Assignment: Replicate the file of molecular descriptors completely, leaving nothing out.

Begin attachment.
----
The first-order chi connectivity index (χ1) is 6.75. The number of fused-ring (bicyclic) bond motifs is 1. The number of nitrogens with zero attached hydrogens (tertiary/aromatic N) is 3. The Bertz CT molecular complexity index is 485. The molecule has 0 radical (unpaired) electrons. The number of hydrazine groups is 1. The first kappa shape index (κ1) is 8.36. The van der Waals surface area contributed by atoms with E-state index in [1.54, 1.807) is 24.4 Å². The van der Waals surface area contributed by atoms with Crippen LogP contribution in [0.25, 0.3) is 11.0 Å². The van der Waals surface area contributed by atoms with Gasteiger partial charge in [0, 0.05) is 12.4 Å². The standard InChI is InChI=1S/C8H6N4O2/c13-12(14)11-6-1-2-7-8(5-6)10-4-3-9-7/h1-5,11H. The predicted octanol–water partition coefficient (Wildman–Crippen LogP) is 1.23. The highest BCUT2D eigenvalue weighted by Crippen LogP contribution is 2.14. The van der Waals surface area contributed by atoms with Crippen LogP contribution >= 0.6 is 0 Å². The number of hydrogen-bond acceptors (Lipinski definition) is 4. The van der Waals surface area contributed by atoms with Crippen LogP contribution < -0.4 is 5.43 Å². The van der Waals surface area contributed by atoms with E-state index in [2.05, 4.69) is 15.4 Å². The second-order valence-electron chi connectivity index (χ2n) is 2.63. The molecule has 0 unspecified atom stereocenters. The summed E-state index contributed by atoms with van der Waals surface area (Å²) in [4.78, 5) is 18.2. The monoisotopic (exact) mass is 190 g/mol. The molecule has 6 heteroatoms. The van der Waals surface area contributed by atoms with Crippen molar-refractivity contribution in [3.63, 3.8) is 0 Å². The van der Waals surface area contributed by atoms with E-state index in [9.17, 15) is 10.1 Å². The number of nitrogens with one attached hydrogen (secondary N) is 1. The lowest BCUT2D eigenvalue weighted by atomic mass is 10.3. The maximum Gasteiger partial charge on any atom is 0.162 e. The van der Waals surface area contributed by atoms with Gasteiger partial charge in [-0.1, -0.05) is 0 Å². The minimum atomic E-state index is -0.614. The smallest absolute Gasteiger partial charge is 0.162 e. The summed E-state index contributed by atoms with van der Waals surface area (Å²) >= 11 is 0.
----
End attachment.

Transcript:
The first-order chi connectivity index (χ1) is 6.75. The number of fused-ring (bicyclic) bond motifs is 1. The number of nitrogens with zero attached hydrogens (tertiary/aromatic N) is 3. The Bertz CT molecular complexity index is 485. The molecule has 0 radical (unpaired) electrons. The number of hydrazine groups is 1. The first kappa shape index (κ1) is 8.36. The van der Waals surface area contributed by atoms with E-state index in [1.54, 1.807) is 24.4 Å². The van der Waals surface area contributed by atoms with Crippen LogP contribution in [0.25, 0.3) is 11.0 Å². The van der Waals surface area contributed by atoms with Gasteiger partial charge in [0, 0.05) is 12.4 Å². The standard InChI is InChI=1S/C8H6N4O2/c13-12(14)11-6-1-2-7-8(5-6)10-4-3-9-7/h1-5,11H. The predicted octanol–water partition coefficient (Wildman–Crippen LogP) is 1.23. The highest BCUT2D eigenvalue weighted by Crippen LogP contribution is 2.14. The van der Waals surface area contributed by atoms with Crippen LogP contribution >= 0.6 is 0 Å². The number of hydrogen-bond acceptors (Lipinski definition) is 4. The van der Waals surface area contributed by atoms with Crippen LogP contribution < -0.4 is 5.43 Å². The van der Waals surface area contributed by atoms with E-state index in [2.05, 4.69) is 15.4 Å². The second-order valence-electron chi connectivity index (χ2n) is 2.63. The molecule has 0 unspecified atom stereocenters. The summed E-state index contributed by atoms with van der Waals surface area (Å²) in [4.78, 5) is 18.2. The monoisotopic (exact) mass is 190 g/mol. The molecule has 6 heteroatoms. The van der Waals surface area contributed by atoms with Crippen molar-refractivity contribution in [3.63, 3.8) is 0 Å². The van der Waals surface area contributed by atoms with E-state index in [9.17, 15) is 10.1 Å². The number of nitrogens with one attached hydrogen (secondary N) is 1. The lowest BCUT2D eigenvalue weighted by atomic mass is 10.3. The maximum Gasteiger partial charge on any atom is 0.162 e. The van der Waals surface area contributed by atoms with Gasteiger partial charge in [-0.1, -0.05) is 0 Å². The minimum atomic E-state index is -0.614. The smallest absolute Gasteiger partial charge is 0.162 e. The summed E-state index contributed by atoms with van der Waals surface area (Å²) >= 11 is 0.